The United States dismissed as "absurd" North Korea's accusation that President Donald Trump has declared war against the regime, after Pyongyang said it was ready to defend itself by shooting down American bombers.
Speaking to reporters outside his New York hotel, Foreign Minister Ri Yong-ho responded to Trump tweeting at the weekend that North Korea's leadership "won't be around much longer" if it keeps up its threats.
Ri, who attended this year's UN General Assembly session, said the international community had hoped that a "war of words" would "not turn into real actions."
"However, last weekend, Trump claimed our leadership would not be around much longer," Ri said. "He declared a war on our country."
The White House disputed Ri's interpretation of Trump's sabre-rattling.
"We have not declared war against North Korea and frankly the suggestion of that is absurd," said White House spokeswoman Sarah Huckabee Sanders.
Alarm over Pyongyang's nuclear and ballistic missile programmes dominated this year's gathering of world leaders at the United Nations, amid fears the heated rhetoric could accidentally trigger a war.
Those fears were sharpened after US bombers flew off the coast of North Korea on Saturday -- going furthest north of the demilitarized zone that any US aircraft has flown this century.
"Since the United States declared war on our country, we will have every right to take counter-measures including the right to shoot down US strategic bombers even when they are not yet inside the airspace border of our country," said Ri.
"The question of who won't be around much longer will be answered then."
South Korea's National Intelligence Service (NIS) said that while Pyongyang did not appear to have picked up the presence of the US B-1B Lancer warplanes over the weekend, it had since moved to bolster its coastal defences.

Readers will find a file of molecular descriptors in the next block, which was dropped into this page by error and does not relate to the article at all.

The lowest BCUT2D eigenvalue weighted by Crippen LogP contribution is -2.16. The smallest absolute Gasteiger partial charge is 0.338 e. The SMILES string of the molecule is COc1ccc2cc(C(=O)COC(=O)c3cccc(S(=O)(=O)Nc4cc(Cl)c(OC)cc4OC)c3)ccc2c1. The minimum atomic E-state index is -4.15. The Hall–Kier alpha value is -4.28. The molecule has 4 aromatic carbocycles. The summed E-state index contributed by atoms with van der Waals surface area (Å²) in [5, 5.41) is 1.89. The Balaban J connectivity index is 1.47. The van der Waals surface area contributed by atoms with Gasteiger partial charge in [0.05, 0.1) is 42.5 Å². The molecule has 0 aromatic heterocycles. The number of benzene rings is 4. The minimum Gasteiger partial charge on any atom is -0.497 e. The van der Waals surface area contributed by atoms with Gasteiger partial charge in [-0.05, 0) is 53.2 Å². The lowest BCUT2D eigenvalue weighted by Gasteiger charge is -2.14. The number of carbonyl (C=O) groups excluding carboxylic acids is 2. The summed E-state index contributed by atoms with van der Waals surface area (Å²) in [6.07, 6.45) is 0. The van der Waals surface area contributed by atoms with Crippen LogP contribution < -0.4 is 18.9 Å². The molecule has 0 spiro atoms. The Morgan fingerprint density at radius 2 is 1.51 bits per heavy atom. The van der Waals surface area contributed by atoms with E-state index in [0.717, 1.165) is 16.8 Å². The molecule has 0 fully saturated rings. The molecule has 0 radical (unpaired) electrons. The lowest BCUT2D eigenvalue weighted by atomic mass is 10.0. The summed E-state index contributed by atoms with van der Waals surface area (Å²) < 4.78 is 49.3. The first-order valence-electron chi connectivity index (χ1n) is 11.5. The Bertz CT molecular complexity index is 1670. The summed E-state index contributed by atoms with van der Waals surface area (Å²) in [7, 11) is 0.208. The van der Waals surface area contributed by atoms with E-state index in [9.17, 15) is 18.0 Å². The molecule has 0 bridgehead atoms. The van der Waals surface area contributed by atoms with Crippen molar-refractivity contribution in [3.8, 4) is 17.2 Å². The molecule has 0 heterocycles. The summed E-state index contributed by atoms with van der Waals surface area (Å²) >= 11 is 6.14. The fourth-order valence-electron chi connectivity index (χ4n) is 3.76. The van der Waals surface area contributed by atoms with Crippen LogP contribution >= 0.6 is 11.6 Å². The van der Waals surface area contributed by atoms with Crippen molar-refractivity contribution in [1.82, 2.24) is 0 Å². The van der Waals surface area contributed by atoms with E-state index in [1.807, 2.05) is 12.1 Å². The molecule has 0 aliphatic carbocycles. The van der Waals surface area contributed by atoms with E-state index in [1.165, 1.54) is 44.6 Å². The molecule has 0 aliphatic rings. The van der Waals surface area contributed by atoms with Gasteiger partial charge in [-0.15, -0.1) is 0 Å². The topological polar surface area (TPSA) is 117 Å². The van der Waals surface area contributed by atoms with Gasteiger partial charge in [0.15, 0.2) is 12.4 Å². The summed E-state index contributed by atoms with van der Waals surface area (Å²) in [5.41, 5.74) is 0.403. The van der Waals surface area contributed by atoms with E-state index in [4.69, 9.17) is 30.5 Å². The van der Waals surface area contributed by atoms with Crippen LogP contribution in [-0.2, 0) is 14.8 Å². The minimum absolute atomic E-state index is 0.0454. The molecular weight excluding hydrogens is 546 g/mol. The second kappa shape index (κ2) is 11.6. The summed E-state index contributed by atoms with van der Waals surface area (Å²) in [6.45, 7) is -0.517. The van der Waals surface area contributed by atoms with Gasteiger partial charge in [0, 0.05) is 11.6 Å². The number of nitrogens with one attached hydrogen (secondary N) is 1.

"North Korea relocated its warplanes and strengthened defences along the east coast," said Lee Cheol-Woo, the chief of the National Assembly's intelligence committee.
As the rhetoric heated up, South Korea appealed for an easing of tensions, with Foreign Minister Kang Kyung-wha saying that further provocations can be expected from Pyongyang but must not be allowed to get out of control.
"It is imperative that we, Korea and the US together, manage the situation... in order to prevent further escalation of tensions or any kind of accidental military clashes which can quickly go out of control," Kang said in Washington.
South Korea has reacted with unease to Trump's threat to "totally destroy" North Korea as its densely-populated capital Seoul is located just 35 miles from the demilitarized zone dividing the Korean peninsula.
In his UN address last week, Trump delivered the blunt threat, deriding leader Kim Jong-un as "Rocket Man" and declaring he was "on a suicide mission".
Kim hit back with a personal attack on Trump, branding him "mentally deranged" and a "dotard" and warning he would "pay dearly" for his threat.
There have been repeated appeals for calm from the United Nations, Russia and China.
Asked about the North Korean minister's latest remarks, UN spokesman Stephane Dujarric said: "When you have the rise of tension, the rise of rhetoric, so does the risk of miscalculation."
North Korea has in recent weeks detonated its sixth nuclear bomb and test-fired intercontinental missiles -- saying it needs to defend itself against the threat of a US invasion.
A Pentagon spokesman stressed on Monday that the bombers flew in international airpace and had every right to do so.
In his UN address, Ri warned that Trump's threat to destroy North Korea made "our rockets' visit to the entire US mainland all the more inevitable".
The bellicose rhetoric comes as international alarm mounts over Pyongyang's weapons ambitions -- including a suggestion by Ri last week that the country is considering detonating an H-bomb over the Pacific.
US Defense Secretary Jim Mattis has said such a move would be a "shocking display of irresponsibility."
As tensions over North Korea reached fever-pitch, Japanese Prime Minister Shinzo Abe called a snap election, hoping to capitalize on a boost in the polls that some say is linked to his hawkish stance toward Pyongyang.
Asian financial markets sank in early trade Tuesday, as investors sought out safe havens in response to the flare-up in tensions. Gold was up more than one percent, while the Japanese yen recovered recent losses against the dollar.